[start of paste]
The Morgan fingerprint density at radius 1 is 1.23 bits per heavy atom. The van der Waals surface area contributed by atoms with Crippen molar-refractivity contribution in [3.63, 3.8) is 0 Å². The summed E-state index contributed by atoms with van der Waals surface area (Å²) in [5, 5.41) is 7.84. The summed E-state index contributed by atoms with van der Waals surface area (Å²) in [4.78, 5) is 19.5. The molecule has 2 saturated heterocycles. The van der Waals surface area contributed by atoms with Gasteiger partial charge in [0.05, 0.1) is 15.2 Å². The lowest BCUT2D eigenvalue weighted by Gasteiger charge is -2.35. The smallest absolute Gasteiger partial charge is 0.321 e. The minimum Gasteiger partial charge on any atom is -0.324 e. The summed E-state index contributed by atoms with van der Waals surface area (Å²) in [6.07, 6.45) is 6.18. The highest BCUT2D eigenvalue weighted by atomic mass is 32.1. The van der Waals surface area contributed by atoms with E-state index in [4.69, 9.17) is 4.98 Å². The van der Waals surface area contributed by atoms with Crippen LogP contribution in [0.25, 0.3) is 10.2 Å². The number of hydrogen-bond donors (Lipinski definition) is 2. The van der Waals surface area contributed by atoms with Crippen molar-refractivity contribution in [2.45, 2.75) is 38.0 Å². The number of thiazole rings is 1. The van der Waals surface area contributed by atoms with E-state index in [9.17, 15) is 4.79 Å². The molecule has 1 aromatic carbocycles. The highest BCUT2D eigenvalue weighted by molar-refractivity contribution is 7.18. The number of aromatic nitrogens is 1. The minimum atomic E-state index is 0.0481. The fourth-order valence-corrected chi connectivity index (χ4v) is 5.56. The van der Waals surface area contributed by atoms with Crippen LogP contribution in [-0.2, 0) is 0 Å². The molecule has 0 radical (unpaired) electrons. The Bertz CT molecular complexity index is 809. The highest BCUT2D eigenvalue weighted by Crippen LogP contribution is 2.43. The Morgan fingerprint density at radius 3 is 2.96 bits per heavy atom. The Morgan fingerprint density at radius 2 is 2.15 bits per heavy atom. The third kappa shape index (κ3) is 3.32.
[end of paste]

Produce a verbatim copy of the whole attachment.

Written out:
The Morgan fingerprint density at radius 1 is 1.23 bits per heavy atom. The van der Waals surface area contributed by atoms with Crippen molar-refractivity contribution in [3.63, 3.8) is 0 Å². The summed E-state index contributed by atoms with van der Waals surface area (Å²) in [5, 5.41) is 7.84. The summed E-state index contributed by atoms with van der Waals surface area (Å²) in [4.78, 5) is 19.5. The molecule has 2 saturated heterocycles. The van der Waals surface area contributed by atoms with Gasteiger partial charge in [0.05, 0.1) is 15.2 Å². The lowest BCUT2D eigenvalue weighted by Gasteiger charge is -2.35. The smallest absolute Gasteiger partial charge is 0.321 e. The minimum Gasteiger partial charge on any atom is -0.324 e. The summed E-state index contributed by atoms with van der Waals surface area (Å²) in [6.07, 6.45) is 6.18. The highest BCUT2D eigenvalue weighted by atomic mass is 32.1. The van der Waals surface area contributed by atoms with E-state index in [4.69, 9.17) is 4.98 Å². The van der Waals surface area contributed by atoms with Crippen LogP contribution in [0.25, 0.3) is 10.2 Å². The number of hydrogen-bond donors (Lipinski definition) is 2. The van der Waals surface area contributed by atoms with Crippen molar-refractivity contribution in [2.45, 2.75) is 38.0 Å². The number of thiazole rings is 1. The van der Waals surface area contributed by atoms with E-state index in [9.17, 15) is 4.79 Å². The molecule has 1 aromatic carbocycles. The highest BCUT2D eigenvalue weighted by molar-refractivity contribution is 7.18. The number of aromatic nitrogens is 1. The minimum atomic E-state index is 0.0481. The fourth-order valence-corrected chi connectivity index (χ4v) is 5.56. The van der Waals surface area contributed by atoms with Crippen LogP contribution in [-0.2, 0) is 0 Å². The molecule has 0 radical (unpaired) electrons. The Bertz CT molecular complexity index is 809. The highest BCUT2D eigenvalue weighted by Crippen LogP contribution is 2.43. The Morgan fingerprint density at radius 3 is 2.96 bits per heavy atom. The Morgan fingerprint density at radius 2 is 2.15 bits per heavy atom. The third kappa shape index (κ3) is 3.32.